Opinion Column

Surrey says 'so long' to sandwich boards and unsightly signs

Daniel Fontaine

By Daniel Fontaine, Dialogue with a Difference

City Hall building in Surrey, B.C. on Monday February 24, 2014. (CARMINE MARINELLI/ 24 HOURS)

City Hall building in Surrey, B.C. on Monday February 24, 2014. (CARMINE MARINELLI/ 24 HOURS)

If you’re a fan of inflatable gorillas and bright neon signs, you might be disappointed to learn they will soon become a thing of the past in Surrey. A new sign bylaw aims to eliminate things such as sandwich boards, flags, banners and anything else council deems unsightly.

The city is still in what it considers an education phase and has yet to begin ticketing violators. But it won’t be long before unco-operative business owners either need to comply with the bylaw or pay a fine.

Although the initiative may appear superficial, local politicians deserve a thumbs up for making Surrey, at least visually, appear more like the modern city it wants to become.

Green transport initiative goes nowhere

A big thumbs down to the thieves who decided to steal the trolley wire used to power the historic trains that shuttled tourists between Science World and Granville Island. This was the latest in a series of setbacks for light rapid transit and train enthusiasts who want to see this rail line become active again.

Prior to Vancouver’s hosting of the 2010 Olympics, city hall invested almost $8 million dollars to support a new urban rail line that would connect the downtown core and Granville Island. It was used heavily during the Games by tourists and locals alike.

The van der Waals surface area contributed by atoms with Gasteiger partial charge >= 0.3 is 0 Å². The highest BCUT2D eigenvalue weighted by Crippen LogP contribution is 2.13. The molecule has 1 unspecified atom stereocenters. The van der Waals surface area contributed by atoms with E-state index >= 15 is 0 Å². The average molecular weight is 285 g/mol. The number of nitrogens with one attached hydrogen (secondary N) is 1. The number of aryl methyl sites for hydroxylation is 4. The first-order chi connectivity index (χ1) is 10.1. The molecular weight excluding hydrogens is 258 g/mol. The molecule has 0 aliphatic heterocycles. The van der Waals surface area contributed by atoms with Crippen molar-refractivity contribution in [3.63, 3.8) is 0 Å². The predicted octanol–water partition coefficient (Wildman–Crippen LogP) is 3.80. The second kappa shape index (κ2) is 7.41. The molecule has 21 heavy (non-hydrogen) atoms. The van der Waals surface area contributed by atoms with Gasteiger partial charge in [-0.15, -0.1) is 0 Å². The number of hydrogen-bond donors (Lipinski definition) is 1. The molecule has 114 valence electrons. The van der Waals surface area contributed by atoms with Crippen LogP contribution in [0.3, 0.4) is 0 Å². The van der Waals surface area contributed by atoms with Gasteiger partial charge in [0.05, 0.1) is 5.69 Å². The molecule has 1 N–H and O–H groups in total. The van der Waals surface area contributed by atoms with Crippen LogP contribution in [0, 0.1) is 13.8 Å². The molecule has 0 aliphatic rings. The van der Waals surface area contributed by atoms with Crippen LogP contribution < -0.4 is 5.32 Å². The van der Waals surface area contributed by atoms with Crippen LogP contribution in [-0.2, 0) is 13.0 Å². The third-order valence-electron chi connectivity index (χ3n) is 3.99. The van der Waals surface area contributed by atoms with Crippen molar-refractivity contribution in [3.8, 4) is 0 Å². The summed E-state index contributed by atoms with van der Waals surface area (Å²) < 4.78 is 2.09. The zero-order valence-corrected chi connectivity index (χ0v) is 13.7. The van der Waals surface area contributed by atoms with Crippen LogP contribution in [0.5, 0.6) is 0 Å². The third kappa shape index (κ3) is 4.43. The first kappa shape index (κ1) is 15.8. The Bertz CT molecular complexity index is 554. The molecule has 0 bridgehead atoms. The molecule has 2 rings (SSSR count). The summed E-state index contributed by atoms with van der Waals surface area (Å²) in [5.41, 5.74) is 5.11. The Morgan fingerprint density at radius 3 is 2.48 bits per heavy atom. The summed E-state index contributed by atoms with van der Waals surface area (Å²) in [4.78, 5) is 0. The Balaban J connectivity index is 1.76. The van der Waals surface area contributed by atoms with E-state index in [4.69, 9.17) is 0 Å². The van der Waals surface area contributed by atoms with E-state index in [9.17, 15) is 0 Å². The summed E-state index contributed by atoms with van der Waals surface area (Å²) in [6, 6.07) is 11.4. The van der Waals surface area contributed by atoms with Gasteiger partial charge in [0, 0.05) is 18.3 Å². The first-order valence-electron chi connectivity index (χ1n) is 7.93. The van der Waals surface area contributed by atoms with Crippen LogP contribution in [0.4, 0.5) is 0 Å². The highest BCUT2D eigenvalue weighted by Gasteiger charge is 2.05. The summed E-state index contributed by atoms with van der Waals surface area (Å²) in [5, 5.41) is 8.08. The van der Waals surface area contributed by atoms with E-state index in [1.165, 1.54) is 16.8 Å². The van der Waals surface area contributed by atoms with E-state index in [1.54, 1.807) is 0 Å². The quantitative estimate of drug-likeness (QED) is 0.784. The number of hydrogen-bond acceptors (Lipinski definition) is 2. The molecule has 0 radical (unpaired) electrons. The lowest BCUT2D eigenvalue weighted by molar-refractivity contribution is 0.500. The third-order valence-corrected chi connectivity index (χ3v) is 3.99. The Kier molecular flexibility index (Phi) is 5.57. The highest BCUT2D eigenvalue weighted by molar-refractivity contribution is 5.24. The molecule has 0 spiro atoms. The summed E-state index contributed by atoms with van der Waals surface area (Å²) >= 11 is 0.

But once all the athletes departed, the Vision-dominated council turned its back on the project. It was unwilling to financially support this green transportation initiative any longer.

That is why they get a thumbs down for allowing this vital transportation corridor to be overtaken by blackberry bushes and urban wildlife.

No bridging immense political gap

There are times when jurisdictional fights between cities make you ask yourself what century we are living in. Such is the case when you look at the recent announcement by New Westminster that an existing Bailey bridge will be permanently shut down.

An ongoing dispute between the Royal City and Coquitlam has meant the “temporary” Bailey bridge connecting the two cities needs to be replaced with yet another Bailey bridge. Short of asking high-profile mediator Vince Ready to step in, it is unlikely there will be a permanent link constructed in that location anytime soon.

On behalf of all the truckers and commuters negatively impacted by the lengthy shutdown, a big thumbs down to local leaders who seem incapable of coming up with a more long-lasting solution.








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